NEW YORK FOREIGN PRESS CENTER, 799 UNITED NATIONS PLAZA, 10TH FLOOR
MODERATOR: Hello and welcome to the Foreign Press Center’s virtual briefing with Jose Fernandez, Under Secretary of State for Economic Growth, Energy, and the Environment. My name is Daphne Stavropoulos and I’ll be the moderator.
Before we get started with the briefing, let’s go over a few logistics. This briefing is on the record. It will be recorded and made available to participants after its conclusion. Participation in this briefing implies your consent to being recorded. We will post a video recording and transcript on our website as soon as possible. If the Zoom session fails or disconnects, please rejoin and dial in using the phone number provided in the link.
So let’s begin. I’d like to welcome and introduce our distinguished briefer today, Jose W. Fernandez, who was confirmed by the Senate as Under Secretary for Economic Growth, Energy, and the Environment on August 6th of 2021. He leads the State Department’s bureaus and offices that stand at the center of the Biden-Harris administration’s efforts on climate change, clean energy, health, supply chain security, and other economic priorities. Under Secretary Fernandez is also a United States Alternative Governor to the World Bank, the European Bank for Reconstruction and Development, and the Inter-American Development Bank. Under Secretary Fernandez will provide an update on U.S. diplomatic and programmatic efforts to strengthen global security – excuse me – global energy security and accelerate the transition to clean energy. After his opening remarks, I will return and a Q&A session will commence.
And with that, it’s a pleasure to turn it over to you, sir. Thank you and welcome.
UNDER SECRETARY FERNANDEZ: Thank you very much and good afternoon, everyone. It’s a pleasure to be here. I’m in my hometown in New York and it’s always good to be back. So thank you all for attending. Thank you to the New York Foreign Press Center for arranging this briefing. As you heard, I serve as the U.S. Department of State’s Under Secretary of State for Economic Growth, Energy, and the Environment, and the offices that I oversee are working together with our embassies and partners to help U.S. businesses navigate international trade. We also conduct economic, energy, and climate diplomacy developed from a foundation of proven science and solid economics.
I’m here in New York at the UN General Assembly to address some key global challenges, global challenges that we face every day, especially following Russia’s aggression of Ukraine, challenges such as food and energy security, and trade and investment. I’d also like to focus today on our work to enhance global energy security and also at the same time accelerate the clean energy transition. These are two critical U.S. policy goals.
The most significant disruption to global energy security that we face was inflicted by Russia’s unprovoked and unjustified war in Ukraine and its weaponization of energy. Putin unilaterally – unilaterally – violated contracts and cut off natural gas supplies to European countries. Putin has demonstrated yet again to the world that Russia is not a reliable supplier of energy, to the detriment of Russia’s economy, to the detriment of the Russian people. It’ll be – and I can tell you this from my approaches in the business world. It will be incredibly difficult for Russia to ever again try and portray itself as a reliable supplier of energy.
In response, we have engaged major producers at home and around the world to support additional natural gas supplies to Europe. We’ve also asked LNG suppliers to add flexibility to old and new contracts, and we’ve encouraged U.S. energy companies to ramp up production and ramp up exports. We are proud of what our companies have done in order to fill the breach caused by Russia’s blackmail.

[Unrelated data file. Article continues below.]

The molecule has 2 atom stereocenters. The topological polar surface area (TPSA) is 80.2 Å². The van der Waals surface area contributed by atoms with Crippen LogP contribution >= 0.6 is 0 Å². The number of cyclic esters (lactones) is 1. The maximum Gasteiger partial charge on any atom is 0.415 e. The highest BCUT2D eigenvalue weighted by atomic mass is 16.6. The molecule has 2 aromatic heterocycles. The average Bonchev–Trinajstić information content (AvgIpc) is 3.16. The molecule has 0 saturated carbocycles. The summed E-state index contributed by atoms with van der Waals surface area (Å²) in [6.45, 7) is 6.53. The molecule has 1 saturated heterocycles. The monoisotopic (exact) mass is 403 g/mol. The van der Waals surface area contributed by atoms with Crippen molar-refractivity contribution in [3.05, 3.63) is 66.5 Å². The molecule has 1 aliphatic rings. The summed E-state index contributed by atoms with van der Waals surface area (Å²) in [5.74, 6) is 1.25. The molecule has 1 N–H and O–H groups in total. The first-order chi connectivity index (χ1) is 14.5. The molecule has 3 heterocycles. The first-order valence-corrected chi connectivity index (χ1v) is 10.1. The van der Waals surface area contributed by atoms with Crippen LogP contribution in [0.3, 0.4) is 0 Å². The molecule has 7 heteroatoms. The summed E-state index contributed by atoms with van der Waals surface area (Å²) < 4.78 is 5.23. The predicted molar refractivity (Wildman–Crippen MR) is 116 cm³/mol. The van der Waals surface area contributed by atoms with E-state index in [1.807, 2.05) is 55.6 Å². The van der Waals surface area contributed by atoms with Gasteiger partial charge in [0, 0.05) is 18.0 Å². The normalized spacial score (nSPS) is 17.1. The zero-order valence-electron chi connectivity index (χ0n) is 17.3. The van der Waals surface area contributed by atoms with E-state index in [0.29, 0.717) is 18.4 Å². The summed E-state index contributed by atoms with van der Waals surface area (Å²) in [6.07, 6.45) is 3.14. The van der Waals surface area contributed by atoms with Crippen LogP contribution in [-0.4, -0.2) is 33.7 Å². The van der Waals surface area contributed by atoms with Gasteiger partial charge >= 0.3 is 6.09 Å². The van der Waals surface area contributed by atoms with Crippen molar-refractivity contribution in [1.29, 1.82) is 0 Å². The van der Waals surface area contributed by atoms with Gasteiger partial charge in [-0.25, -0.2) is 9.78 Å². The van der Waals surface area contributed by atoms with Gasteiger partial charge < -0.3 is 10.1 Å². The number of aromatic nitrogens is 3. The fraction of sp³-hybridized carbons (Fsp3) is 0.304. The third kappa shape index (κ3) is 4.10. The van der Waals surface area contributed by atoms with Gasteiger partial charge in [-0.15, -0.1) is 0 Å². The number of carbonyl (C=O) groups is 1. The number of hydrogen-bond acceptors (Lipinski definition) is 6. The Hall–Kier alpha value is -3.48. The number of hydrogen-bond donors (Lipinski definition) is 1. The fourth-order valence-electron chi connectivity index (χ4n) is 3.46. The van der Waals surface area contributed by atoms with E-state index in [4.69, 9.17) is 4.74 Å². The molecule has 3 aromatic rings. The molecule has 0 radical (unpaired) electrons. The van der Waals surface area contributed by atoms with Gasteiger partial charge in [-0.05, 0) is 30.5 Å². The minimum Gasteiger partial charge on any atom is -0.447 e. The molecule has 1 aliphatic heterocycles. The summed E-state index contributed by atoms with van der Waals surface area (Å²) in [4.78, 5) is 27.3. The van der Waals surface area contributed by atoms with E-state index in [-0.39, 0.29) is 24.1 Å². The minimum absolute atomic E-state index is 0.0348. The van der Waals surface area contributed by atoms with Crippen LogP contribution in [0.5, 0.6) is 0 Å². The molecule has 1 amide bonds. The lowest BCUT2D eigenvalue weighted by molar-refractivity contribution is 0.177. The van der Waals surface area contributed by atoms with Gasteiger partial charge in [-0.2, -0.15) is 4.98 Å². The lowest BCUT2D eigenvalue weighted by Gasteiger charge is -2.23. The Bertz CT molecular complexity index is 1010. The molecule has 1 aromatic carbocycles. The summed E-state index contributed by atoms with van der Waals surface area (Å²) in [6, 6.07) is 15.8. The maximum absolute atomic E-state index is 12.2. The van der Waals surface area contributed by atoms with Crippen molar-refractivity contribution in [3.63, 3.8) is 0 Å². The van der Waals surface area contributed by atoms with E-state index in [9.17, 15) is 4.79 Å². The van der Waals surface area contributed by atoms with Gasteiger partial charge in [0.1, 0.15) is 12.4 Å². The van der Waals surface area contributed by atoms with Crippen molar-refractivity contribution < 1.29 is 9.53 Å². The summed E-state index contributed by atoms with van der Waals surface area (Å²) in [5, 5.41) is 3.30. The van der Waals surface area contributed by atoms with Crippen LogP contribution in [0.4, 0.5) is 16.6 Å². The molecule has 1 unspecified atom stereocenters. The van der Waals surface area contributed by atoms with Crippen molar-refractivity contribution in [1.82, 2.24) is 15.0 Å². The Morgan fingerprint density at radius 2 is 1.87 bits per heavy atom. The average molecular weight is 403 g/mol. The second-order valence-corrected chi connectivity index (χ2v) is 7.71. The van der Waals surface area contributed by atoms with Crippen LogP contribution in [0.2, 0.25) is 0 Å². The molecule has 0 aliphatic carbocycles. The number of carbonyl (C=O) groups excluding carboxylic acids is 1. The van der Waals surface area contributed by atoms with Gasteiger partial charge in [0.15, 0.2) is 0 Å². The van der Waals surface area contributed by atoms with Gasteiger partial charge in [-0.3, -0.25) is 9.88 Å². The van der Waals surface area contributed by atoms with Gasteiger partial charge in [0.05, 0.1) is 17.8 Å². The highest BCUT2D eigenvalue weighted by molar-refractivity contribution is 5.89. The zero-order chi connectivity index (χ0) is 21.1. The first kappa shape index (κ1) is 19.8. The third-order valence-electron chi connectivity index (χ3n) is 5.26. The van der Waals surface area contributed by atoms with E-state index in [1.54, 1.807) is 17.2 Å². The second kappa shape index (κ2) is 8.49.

U.S. LNG companies are now exporting at full capacity and they will bring more capacity online later this year and next. In 2022, we in the U.S. tripled our LNG exports to Europe compared to the exports in 2021, and we became Europe’s largest LNG supplier. To stabilize global oil markets, we worked with the International Energy Agency and our member countries to collectively release 240 million barrels from our Strategic Petroleum Reserves starting last spring. And at the same time, we coordinated with allies and partners on additional measures to curtail Russia’s ability to finance its brutal warfare. An unprecedented number and variety of sanctions and other actions were levied on Russia.
But as prices went up, Russia’s revenues increased, allowing it to further fund its invasion of Ukraine. And so on September the 2nd, the G7 announced that we will – it will be implementing a price cap on Russian oil. If Russia does not adhere to the old price cap, it will not be able to access critical services like banking, insurance, or brokering from G7 countries. This cap will ensure that Russia makes less money from oil exports while helping to keep Russian oil flowing onto world markets.
These actions and previous actions that we’ve taken in response to Russian attacks have been possible because the U.S., its allies, and partners have been united. We understand and we’ve known from day one that no one country can do it alone. The energy map is changing due to Russia’s war. Supply chains have been disrupted. We’ve seen unprecedented volatility. We’re seeing it now, especially in energy markets. Our allies and partners around the globe, not just in Europe, are concerned about their own energy security. At the same time, the rate of climate-related disaster is growing, threatening communities around the world. And that’s why we believe that the clean energy transition is key. It’s key in the long term. It’s key to energy security and expanded access to reliable and affordable energy.
We know that developing and deploying commercial technologies, technologies like renewable energy and battery storage, will be critical to avoiding the worst effects of climate change. We’re also funding research and development to commercialize technologies needed for hard-to-abate sectors like construction and industry, and these sectors include nuclear power from small modular reactors and green hydrogen. These efforts will improve energy security and expand economic opportunity.